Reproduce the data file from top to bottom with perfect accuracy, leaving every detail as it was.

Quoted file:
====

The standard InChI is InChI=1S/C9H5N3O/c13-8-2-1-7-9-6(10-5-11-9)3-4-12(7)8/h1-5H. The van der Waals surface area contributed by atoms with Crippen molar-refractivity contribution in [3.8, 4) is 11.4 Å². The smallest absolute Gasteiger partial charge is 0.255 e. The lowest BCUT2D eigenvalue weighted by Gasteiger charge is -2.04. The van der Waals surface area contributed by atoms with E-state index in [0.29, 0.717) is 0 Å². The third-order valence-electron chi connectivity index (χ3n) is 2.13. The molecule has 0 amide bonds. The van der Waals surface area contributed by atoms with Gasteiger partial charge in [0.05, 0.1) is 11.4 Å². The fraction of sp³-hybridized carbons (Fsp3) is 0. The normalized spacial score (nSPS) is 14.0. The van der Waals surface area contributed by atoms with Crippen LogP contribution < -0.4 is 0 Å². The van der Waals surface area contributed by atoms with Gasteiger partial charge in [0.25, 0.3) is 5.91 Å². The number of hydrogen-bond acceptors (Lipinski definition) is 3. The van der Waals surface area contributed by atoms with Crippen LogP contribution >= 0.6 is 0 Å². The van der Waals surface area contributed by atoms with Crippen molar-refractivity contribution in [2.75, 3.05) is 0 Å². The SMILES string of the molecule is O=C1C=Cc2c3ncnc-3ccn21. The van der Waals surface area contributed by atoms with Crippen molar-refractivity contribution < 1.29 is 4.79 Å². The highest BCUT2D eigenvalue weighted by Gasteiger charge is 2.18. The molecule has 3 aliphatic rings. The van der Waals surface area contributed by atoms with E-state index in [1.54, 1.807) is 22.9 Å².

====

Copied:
The standard InChI is InChI=1S/C9H5N3O/c13-8-2-1-7-9-6(10-5-11-9)3-4-12(7)8/h1-5H. The van der Waals surface area contributed by atoms with Crippen molar-refractivity contribution in [3.8, 4) is 11.4 Å². The smallest absolute Gasteiger partial charge is 0.255 e. The lowest BCUT2D eigenvalue weighted by Gasteiger charge is -2.04. The van der Waals surface area contributed by atoms with E-state index in [0.29, 0.717) is 0 Å². The third-order valence-electron chi connectivity index (χ3n) is 2.13. The molecule has 0 amide bonds. The van der Waals surface area contributed by atoms with Gasteiger partial charge in [0.05, 0.1) is 11.4 Å². The fraction of sp³-hybridized carbons (Fsp3) is 0. The normalized spacial score (nSPS) is 14.0. The van der Waals surface area contributed by atoms with Crippen LogP contribution < -0.4 is 0 Å². The van der Waals surface area contributed by atoms with Gasteiger partial charge in [0.25, 0.3) is 5.91 Å². The number of hydrogen-bond acceptors (Lipinski definition) is 3. The van der Waals surface area contributed by atoms with Crippen LogP contribution >= 0.6 is 0 Å². The van der Waals surface area contributed by atoms with Crippen molar-refractivity contribution in [2.75, 3.05) is 0 Å². The SMILES string of the molecule is O=C1C=Cc2c3ncnc-3ccn21. The van der Waals surface area contributed by atoms with Crippen molar-refractivity contribution < 1.29 is 4.79 Å². The highest BCUT2D eigenvalue weighted by Gasteiger charge is 2.18. The molecule has 3 aliphatic rings. The van der Waals surface area contributed by atoms with E-state index in [1.54, 1.807) is 22.9 Å².